Following the lack of great white shark activity in the False Bay area, conservation groups are delighted to hear the news that a great white shark was spotted this morning in the very area the species are reported to have disappeared from.
The False Bay area is located in the Western Cape in the Atlantic Ocean between the mountainous Cape Peninsula and the Hottentots Holland Mountains. Not only is this area home to some of the Cape’s most pristine beaches but it is also known for its flourishing marine life.
In recent years a lack of great white sharks has been recorded in the area with many blaming the presence of orcas or killer whales for their absence, but luckily for those who thought these majestic creatures would never wander into the area again, one has finally been spotted.
The number of great white sharks in the area started declining between 2016 and 2017. By 2019, not a single great white was spotted in the area. This was a huge cause for concern for conservationists as many feared the drastic effects this could have on False Bay’s marine ecosystem.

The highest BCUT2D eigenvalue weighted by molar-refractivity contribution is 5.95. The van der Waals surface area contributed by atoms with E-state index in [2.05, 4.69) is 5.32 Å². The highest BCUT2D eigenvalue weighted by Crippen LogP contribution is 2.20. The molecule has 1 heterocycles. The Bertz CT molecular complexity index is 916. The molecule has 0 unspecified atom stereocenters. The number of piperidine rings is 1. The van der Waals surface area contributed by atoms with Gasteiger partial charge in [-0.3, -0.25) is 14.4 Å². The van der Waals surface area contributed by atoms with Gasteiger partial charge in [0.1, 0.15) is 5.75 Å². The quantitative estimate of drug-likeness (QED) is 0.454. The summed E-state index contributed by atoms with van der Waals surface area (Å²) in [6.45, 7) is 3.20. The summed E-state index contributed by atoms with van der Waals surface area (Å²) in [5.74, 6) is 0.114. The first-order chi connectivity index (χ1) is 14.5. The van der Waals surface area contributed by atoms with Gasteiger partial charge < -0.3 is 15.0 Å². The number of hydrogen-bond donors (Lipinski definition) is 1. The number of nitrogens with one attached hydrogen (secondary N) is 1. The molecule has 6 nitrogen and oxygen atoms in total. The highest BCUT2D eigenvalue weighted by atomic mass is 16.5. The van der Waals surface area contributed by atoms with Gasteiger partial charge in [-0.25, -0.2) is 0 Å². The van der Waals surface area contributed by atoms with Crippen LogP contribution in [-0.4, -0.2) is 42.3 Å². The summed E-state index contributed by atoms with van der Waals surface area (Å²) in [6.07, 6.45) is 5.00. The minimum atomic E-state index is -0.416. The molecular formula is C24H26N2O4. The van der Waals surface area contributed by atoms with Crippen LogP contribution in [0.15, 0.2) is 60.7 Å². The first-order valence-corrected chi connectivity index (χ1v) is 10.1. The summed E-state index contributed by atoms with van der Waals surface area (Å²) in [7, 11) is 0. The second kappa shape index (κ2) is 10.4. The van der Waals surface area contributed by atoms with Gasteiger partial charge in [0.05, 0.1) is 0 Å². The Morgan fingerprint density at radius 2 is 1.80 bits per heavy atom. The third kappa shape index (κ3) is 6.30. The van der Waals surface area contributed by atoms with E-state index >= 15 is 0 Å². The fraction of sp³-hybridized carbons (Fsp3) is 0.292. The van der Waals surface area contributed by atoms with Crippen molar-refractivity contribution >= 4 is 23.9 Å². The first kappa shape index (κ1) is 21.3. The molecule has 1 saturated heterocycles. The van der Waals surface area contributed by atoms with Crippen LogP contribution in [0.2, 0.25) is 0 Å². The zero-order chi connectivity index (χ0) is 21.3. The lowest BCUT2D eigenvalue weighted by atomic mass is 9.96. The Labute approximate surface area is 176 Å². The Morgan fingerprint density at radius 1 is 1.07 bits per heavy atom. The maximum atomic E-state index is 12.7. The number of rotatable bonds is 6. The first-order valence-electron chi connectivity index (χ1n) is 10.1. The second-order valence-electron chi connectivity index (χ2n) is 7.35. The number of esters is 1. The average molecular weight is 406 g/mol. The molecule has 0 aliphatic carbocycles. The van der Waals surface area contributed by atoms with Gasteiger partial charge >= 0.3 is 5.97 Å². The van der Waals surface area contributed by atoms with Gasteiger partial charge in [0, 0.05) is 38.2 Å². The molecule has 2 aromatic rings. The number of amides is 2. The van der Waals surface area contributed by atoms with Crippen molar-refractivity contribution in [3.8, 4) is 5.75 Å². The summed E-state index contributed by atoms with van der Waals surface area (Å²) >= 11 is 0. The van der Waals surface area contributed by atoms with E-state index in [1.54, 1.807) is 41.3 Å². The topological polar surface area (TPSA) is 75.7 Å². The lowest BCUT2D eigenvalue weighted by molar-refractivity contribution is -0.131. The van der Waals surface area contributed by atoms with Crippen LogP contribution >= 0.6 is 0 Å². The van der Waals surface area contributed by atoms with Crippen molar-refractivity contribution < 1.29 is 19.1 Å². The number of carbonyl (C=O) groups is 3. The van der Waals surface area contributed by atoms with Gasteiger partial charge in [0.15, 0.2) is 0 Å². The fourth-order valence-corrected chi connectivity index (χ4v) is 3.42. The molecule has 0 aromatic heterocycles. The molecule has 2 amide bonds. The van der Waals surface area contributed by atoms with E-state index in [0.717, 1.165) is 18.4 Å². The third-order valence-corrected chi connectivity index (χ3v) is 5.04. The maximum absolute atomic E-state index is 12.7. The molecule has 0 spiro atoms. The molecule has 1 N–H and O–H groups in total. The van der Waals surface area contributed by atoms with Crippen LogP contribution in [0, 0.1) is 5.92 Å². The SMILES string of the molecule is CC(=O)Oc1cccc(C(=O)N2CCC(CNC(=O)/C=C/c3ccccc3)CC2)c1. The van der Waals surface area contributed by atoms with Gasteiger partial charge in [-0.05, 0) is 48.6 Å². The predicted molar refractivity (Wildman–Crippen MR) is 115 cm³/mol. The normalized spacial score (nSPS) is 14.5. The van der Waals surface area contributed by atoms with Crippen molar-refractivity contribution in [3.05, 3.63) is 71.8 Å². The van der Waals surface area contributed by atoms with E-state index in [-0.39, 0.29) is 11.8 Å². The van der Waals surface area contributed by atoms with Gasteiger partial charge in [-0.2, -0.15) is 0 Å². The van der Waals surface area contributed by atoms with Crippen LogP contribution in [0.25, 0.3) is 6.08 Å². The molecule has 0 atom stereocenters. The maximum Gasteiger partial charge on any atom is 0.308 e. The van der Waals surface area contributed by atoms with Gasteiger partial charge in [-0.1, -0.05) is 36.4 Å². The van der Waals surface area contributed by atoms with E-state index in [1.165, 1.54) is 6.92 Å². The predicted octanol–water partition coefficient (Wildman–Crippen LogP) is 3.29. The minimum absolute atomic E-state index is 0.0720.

Usually, the sighting of a shark is something that strikes fear but this sighting has left many filled with joy and hope for the species. The four-meter long great white was seen swimming near Seal Island and the Shark Spotters team is on high alert to keep beachgoers in the area safe and report any further sightings.
The @CityofCT has informed @SharkSpotters that a 4m white shark has been spotted at Seal Island in False Bay by @ApexSharks.
We are on high alert for any white shark sightings on the inshore and will update the public immediately should we see one. #BeSharkSmart
— Shark Spotters (@SharkSpotters) January 7, 2020